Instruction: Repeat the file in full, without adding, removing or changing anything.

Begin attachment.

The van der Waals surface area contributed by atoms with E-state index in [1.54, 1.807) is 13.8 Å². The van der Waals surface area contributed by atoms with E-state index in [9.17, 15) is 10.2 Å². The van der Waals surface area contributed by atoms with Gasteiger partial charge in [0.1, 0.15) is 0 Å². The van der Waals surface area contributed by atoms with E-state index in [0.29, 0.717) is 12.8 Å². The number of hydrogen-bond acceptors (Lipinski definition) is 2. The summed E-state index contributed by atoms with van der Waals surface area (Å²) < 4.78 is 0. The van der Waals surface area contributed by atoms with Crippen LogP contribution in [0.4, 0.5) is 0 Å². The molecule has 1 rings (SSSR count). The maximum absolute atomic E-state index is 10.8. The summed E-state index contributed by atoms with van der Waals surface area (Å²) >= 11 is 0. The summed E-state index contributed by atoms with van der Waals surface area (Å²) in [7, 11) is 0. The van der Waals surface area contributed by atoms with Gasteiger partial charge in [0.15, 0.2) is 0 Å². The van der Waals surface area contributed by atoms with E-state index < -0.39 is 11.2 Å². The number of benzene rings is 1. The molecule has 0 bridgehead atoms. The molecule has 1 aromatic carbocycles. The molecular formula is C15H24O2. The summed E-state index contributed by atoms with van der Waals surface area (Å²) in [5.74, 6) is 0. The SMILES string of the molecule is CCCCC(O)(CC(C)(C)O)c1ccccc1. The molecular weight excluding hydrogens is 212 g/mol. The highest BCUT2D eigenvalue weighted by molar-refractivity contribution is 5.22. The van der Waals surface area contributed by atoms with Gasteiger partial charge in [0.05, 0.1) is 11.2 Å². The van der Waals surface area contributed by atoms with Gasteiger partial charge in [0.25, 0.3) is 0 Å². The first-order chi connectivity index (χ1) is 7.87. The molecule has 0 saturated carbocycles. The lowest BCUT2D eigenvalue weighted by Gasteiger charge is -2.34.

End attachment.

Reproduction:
The van der Waals surface area contributed by atoms with E-state index in [1.54, 1.807) is 13.8 Å². The van der Waals surface area contributed by atoms with E-state index in [9.17, 15) is 10.2 Å². The van der Waals surface area contributed by atoms with Gasteiger partial charge in [0.1, 0.15) is 0 Å². The van der Waals surface area contributed by atoms with E-state index in [0.29, 0.717) is 12.8 Å². The number of hydrogen-bond acceptors (Lipinski definition) is 2. The summed E-state index contributed by atoms with van der Waals surface area (Å²) < 4.78 is 0. The van der Waals surface area contributed by atoms with Crippen LogP contribution in [0.4, 0.5) is 0 Å². The molecule has 1 rings (SSSR count). The maximum absolute atomic E-state index is 10.8. The summed E-state index contributed by atoms with van der Waals surface area (Å²) >= 11 is 0. The summed E-state index contributed by atoms with van der Waals surface area (Å²) in [7, 11) is 0. The van der Waals surface area contributed by atoms with Gasteiger partial charge in [0.15, 0.2) is 0 Å². The van der Waals surface area contributed by atoms with E-state index < -0.39 is 11.2 Å². The number of benzene rings is 1. The molecule has 0 bridgehead atoms. The molecule has 1 aromatic carbocycles. The molecular formula is C15H24O2. The summed E-state index contributed by atoms with van der Waals surface area (Å²) in [5.74, 6) is 0. The SMILES string of the molecule is CCCCC(O)(CC(C)(C)O)c1ccccc1. The molecular weight excluding hydrogens is 212 g/mol. The highest BCUT2D eigenvalue weighted by molar-refractivity contribution is 5.22. The van der Waals surface area contributed by atoms with Gasteiger partial charge in [0.05, 0.1) is 11.2 Å². The van der Waals surface area contributed by atoms with Gasteiger partial charge in [0.25, 0.3) is 0 Å². The first-order chi connectivity index (χ1) is 7.87. The molecule has 0 saturated carbocycles. The lowest BCUT2D eigenvalue weighted by Gasteiger charge is -2.34.